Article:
In junior high in the 1950s we read secreted copies of Battle Cry on the bus—there were four-letter words—and watched movies of war heroics. I remember real war hero Audie Murphy in “To Hell and Back,” actors William Holden and Alec Guinness in “The Bridge on the River Kwai.” I watched my first war movie, “God is My Co-Pilot,” with my dad. It was in black and white, and flying “the hump” from India over the Himalaya to China and the Flying Tigers was what my Uncle Sid did during the war. Read The Article
I have four grandchildren between the ages of 18 and 23. I’ve told them that coronavirus is their Vietnam. It will be the event they will remember when they are my age, as I remember Vietnam for its horror and its impact on my life. Read The Article
So take courage!
Friends here in Northeast Oregon are upset with the goings on in neighboring Burns. One group “occupied” a local Oregon Wildlife Refuge one evening with binoculars and beer. Most of “my” friends would like to see the government stand up and oust the anti-government gaggle; they’d like the Paiutes to have the biggest say in their ancestral lands. But I understand that some of my neighbors are sending food to the occupiers as well.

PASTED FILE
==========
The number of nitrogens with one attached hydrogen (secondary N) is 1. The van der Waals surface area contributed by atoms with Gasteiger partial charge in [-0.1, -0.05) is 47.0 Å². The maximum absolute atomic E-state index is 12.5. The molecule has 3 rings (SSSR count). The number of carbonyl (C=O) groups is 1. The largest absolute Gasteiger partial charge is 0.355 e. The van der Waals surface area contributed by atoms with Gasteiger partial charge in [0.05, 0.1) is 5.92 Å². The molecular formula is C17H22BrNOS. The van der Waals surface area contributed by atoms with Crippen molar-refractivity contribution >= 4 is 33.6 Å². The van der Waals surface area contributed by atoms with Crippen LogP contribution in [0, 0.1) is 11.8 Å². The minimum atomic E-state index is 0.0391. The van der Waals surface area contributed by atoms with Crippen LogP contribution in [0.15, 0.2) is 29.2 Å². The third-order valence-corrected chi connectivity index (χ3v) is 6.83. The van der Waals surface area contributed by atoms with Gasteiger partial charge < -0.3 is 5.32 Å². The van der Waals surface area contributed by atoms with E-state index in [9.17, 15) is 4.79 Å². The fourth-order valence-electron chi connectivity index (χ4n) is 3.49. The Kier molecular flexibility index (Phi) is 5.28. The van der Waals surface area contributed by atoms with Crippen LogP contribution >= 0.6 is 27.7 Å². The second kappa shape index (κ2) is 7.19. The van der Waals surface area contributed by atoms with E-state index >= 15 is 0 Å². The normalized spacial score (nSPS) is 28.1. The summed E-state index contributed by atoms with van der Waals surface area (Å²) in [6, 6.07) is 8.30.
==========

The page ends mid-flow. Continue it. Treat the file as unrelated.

In America today, divisiveness is everywhere and hate sells. I needn’t list the shootings and the rancor over guns, the suspicion and hate over color, language and faith; the police conflicts, border walls, the hate speeches of Donald Trump, and the hatred of government that brings wronged ranchers, anti-Semites, anti-Islamists, and other antis swaggering with guns to a bird refuge in Oregon to state their cases and causes.
Many things are discouraging today. In the Middle East, where I lived and worked 50 Read The Article